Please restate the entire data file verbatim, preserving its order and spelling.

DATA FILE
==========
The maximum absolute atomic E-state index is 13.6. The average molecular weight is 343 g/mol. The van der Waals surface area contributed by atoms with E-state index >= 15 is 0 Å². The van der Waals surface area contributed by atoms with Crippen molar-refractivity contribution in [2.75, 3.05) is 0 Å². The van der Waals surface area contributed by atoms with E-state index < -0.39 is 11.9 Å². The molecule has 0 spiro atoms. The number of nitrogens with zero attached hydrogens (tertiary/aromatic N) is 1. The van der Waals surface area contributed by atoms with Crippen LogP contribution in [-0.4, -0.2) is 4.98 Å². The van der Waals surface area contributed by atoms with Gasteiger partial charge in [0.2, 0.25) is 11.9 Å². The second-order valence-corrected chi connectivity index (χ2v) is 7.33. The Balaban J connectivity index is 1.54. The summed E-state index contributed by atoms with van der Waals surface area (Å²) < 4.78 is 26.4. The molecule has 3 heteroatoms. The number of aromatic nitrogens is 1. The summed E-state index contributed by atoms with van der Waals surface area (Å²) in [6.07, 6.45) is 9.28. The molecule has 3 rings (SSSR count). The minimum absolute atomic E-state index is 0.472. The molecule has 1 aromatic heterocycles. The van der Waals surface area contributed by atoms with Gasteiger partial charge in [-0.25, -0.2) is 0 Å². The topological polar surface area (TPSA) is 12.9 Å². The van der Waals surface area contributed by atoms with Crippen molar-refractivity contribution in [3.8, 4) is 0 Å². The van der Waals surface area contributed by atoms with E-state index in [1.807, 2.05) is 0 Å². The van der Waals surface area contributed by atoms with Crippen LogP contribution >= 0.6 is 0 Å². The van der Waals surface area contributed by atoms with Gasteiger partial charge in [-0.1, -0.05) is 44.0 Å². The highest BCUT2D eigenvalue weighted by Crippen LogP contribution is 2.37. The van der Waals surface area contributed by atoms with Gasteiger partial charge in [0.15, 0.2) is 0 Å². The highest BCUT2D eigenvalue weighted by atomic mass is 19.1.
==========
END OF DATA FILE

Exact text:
The maximum absolute atomic E-state index is 13.6. The average molecular weight is 343 g/mol. The van der Waals surface area contributed by atoms with E-state index >= 15 is 0 Å². The van der Waals surface area contributed by atoms with Crippen molar-refractivity contribution in [2.75, 3.05) is 0 Å². The van der Waals surface area contributed by atoms with E-state index < -0.39 is 11.9 Å². The molecule has 0 spiro atoms. The number of nitrogens with zero attached hydrogens (tertiary/aromatic N) is 1. The van der Waals surface area contributed by atoms with Crippen LogP contribution in [-0.4, -0.2) is 4.98 Å². The van der Waals surface area contributed by atoms with Gasteiger partial charge in [0.2, 0.25) is 11.9 Å². The second-order valence-corrected chi connectivity index (χ2v) is 7.33. The Balaban J connectivity index is 1.54. The summed E-state index contributed by atoms with van der Waals surface area (Å²) < 4.78 is 26.4. The molecule has 3 heteroatoms. The number of aromatic nitrogens is 1. The summed E-state index contributed by atoms with van der Waals surface area (Å²) in [6.07, 6.45) is 9.28. The molecule has 3 rings (SSSR count). The minimum absolute atomic E-state index is 0.472. The molecule has 1 aromatic heterocycles. The van der Waals surface area contributed by atoms with Gasteiger partial charge in [-0.25, -0.2) is 0 Å². The topological polar surface area (TPSA) is 12.9 Å². The van der Waals surface area contributed by atoms with Crippen molar-refractivity contribution in [3.8, 4) is 0 Å². The van der Waals surface area contributed by atoms with E-state index in [1.807, 2.05) is 0 Å². The van der Waals surface area contributed by atoms with Crippen LogP contribution >= 0.6 is 0 Å². The van der Waals surface area contributed by atoms with Gasteiger partial charge in [-0.1, -0.05) is 44.0 Å². The highest BCUT2D eigenvalue weighted by Crippen LogP contribution is 2.37. The van der Waals surface area contributed by atoms with Gasteiger partial charge in [0.15, 0.2) is 0 Å². The highest BCUT2D eigenvalue weighted by atomic mass is 19.1.